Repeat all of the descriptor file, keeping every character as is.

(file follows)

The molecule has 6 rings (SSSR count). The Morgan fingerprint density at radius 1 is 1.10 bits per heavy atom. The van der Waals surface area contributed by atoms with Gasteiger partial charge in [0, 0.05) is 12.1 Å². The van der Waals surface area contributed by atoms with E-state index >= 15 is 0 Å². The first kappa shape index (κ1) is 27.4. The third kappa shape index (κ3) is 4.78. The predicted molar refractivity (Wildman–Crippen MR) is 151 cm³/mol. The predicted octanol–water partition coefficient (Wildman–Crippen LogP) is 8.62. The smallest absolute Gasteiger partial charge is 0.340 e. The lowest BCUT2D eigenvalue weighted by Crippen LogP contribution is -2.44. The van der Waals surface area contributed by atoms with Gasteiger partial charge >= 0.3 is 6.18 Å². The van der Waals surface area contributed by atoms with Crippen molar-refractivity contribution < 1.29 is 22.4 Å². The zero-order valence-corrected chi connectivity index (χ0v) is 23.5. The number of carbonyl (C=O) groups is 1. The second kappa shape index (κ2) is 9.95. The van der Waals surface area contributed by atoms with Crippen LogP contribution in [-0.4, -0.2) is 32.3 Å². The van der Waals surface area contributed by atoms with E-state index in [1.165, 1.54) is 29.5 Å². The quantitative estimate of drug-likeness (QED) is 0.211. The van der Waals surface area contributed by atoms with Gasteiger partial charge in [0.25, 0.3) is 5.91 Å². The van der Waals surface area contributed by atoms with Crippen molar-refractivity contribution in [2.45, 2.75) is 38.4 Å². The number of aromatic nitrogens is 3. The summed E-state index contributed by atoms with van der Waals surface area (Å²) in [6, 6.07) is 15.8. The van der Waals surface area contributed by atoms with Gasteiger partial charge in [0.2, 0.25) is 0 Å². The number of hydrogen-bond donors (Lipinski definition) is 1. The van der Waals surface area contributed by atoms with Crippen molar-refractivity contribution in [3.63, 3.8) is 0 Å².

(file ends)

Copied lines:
The molecule has 6 rings (SSSR count). The Morgan fingerprint density at radius 1 is 1.10 bits per heavy atom. The van der Waals surface area contributed by atoms with Gasteiger partial charge in [0, 0.05) is 12.1 Å². The van der Waals surface area contributed by atoms with E-state index >= 15 is 0 Å². The first kappa shape index (κ1) is 27.4. The third kappa shape index (κ3) is 4.78. The predicted molar refractivity (Wildman–Crippen MR) is 151 cm³/mol. The predicted octanol–water partition coefficient (Wildman–Crippen LogP) is 8.62. The smallest absolute Gasteiger partial charge is 0.340 e. The lowest BCUT2D eigenvalue weighted by Crippen LogP contribution is -2.44. The van der Waals surface area contributed by atoms with Gasteiger partial charge >= 0.3 is 6.18 Å². The van der Waals surface area contributed by atoms with Crippen molar-refractivity contribution < 1.29 is 22.4 Å². The zero-order valence-corrected chi connectivity index (χ0v) is 23.5. The number of carbonyl (C=O) groups is 1. The second kappa shape index (κ2) is 9.95. The van der Waals surface area contributed by atoms with Crippen LogP contribution in [-0.4, -0.2) is 32.3 Å². The van der Waals surface area contributed by atoms with E-state index in [1.165, 1.54) is 29.5 Å². The quantitative estimate of drug-likeness (QED) is 0.211. The van der Waals surface area contributed by atoms with Gasteiger partial charge in [0.25, 0.3) is 5.91 Å². The van der Waals surface area contributed by atoms with Crippen molar-refractivity contribution in [2.45, 2.75) is 38.4 Å². The number of aromatic nitrogens is 3. The summed E-state index contributed by atoms with van der Waals surface area (Å²) in [6, 6.07) is 15.8. The van der Waals surface area contributed by atoms with Gasteiger partial charge in [0.2, 0.25) is 0 Å². The number of hydrogen-bond donors (Lipinski definition) is 1. The van der Waals surface area contributed by atoms with Crippen molar-refractivity contribution in [3.63, 3.8) is 0 Å².